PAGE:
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The Murderous Life of Kenneth Allen McDuff
In October of 1989, the State of Texas set Kenneth Allen McDuff, the Broomstick Murderer, free on parole. By choosing to murder again, McDuff became the architect of an extraordinarily intolerant atmosphere in Texas. The spasm of prison construction and parole reforms—collectively called the “McDuff Rules”—resulted from an enormous display of anger vented towards a system that allowed McDuff to kill, and kill again. Bad Boy from Rosebud is a chilling account of the life of one of the most heartless and brutal serial killers in American history. Gary M. Lavergne goes beyond horror into an analysis of the unbelievable subculture in which McDuff lived. Equally compelling are the lives of remarkable law enforcement officers determined to bring McDuff to justice, and their seven-year search for his victims. “Texas still feels the pain inflicted by Kenneth Allen McDuff, despite the relentless efforts of law enforcement officials to solve his crimes and bind up its wounds. Bad Boy from Rosebud is an impeccably researched, compellingly detailed account of the crimes and the long search for justice. Gary Lavergne takes us directly to the scenes of the crimes, deep inside the mind of a killer, and in the process learns not only whom McDuff killed and how—but why. This is classic crime reporting.”—Dan Rather, CBS News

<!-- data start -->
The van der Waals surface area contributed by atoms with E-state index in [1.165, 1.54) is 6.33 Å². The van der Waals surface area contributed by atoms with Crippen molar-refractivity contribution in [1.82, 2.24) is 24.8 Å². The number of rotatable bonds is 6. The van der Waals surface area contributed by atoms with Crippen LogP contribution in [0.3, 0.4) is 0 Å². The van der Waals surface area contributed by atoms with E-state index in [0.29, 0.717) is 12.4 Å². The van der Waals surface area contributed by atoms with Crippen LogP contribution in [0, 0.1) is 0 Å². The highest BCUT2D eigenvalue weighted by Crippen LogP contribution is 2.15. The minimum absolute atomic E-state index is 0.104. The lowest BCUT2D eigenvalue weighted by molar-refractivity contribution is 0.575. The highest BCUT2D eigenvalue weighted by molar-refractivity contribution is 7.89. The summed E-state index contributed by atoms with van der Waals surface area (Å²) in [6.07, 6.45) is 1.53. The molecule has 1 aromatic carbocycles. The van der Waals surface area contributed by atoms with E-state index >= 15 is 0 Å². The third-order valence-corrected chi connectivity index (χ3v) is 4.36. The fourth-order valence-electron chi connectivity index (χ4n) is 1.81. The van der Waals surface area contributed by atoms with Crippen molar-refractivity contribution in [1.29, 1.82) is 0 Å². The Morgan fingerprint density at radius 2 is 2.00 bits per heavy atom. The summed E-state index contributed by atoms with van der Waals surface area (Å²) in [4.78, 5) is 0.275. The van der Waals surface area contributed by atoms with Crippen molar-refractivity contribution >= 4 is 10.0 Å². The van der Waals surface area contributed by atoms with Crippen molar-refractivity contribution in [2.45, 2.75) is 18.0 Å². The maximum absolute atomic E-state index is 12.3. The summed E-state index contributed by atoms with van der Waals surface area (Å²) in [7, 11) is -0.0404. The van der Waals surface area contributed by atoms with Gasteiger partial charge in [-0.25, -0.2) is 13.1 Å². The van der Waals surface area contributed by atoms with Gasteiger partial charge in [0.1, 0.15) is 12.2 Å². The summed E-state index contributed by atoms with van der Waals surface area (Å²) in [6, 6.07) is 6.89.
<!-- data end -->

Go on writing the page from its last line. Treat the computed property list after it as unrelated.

Parsons's Texas Cavalry in the Civil War
Texas Democrats after Reconstruction